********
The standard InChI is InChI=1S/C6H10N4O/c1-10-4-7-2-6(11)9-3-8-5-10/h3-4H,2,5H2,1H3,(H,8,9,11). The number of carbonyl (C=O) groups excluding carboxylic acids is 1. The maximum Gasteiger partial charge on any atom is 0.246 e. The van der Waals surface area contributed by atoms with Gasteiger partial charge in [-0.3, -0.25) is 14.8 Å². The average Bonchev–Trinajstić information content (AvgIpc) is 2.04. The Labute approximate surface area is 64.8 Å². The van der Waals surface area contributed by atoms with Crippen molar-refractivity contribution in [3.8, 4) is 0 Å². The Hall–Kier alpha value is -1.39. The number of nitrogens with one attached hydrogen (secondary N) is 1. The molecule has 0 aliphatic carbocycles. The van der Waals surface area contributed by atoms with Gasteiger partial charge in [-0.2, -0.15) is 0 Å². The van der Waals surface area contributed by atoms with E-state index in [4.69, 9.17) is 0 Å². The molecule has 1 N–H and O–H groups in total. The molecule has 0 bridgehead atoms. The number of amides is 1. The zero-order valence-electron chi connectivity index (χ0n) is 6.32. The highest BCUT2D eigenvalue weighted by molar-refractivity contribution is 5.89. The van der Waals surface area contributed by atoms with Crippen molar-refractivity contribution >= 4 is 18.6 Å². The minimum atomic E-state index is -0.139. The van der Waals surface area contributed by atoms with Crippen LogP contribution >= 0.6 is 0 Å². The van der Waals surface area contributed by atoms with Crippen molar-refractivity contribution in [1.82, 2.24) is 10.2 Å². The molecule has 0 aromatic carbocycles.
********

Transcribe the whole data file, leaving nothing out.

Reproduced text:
The standard InChI is InChI=1S/C6H10N4O/c1-10-4-7-2-6(11)9-3-8-5-10/h3-4H,2,5H2,1H3,(H,8,9,11). The number of carbonyl (C=O) groups excluding carboxylic acids is 1. The maximum Gasteiger partial charge on any atom is 0.246 e. The van der Waals surface area contributed by atoms with Gasteiger partial charge in [-0.3, -0.25) is 14.8 Å². The average Bonchev–Trinajstić information content (AvgIpc) is 2.04. The Labute approximate surface area is 64.8 Å². The van der Waals surface area contributed by atoms with Crippen molar-refractivity contribution in [3.8, 4) is 0 Å². The Hall–Kier alpha value is -1.39. The number of nitrogens with one attached hydrogen (secondary N) is 1. The molecule has 0 aliphatic carbocycles. The van der Waals surface area contributed by atoms with Gasteiger partial charge in [-0.2, -0.15) is 0 Å². The van der Waals surface area contributed by atoms with E-state index in [4.69, 9.17) is 0 Å². The molecule has 1 N–H and O–H groups in total. The molecule has 0 bridgehead atoms. The number of amides is 1. The zero-order valence-electron chi connectivity index (χ0n) is 6.32. The highest BCUT2D eigenvalue weighted by molar-refractivity contribution is 5.89. The van der Waals surface area contributed by atoms with Crippen molar-refractivity contribution >= 4 is 18.6 Å². The minimum atomic E-state index is -0.139. The van der Waals surface area contributed by atoms with Crippen LogP contribution >= 0.6 is 0 Å². The van der Waals surface area contributed by atoms with Crippen molar-refractivity contribution in [1.82, 2.24) is 10.2 Å². The molecule has 0 aromatic carbocycles.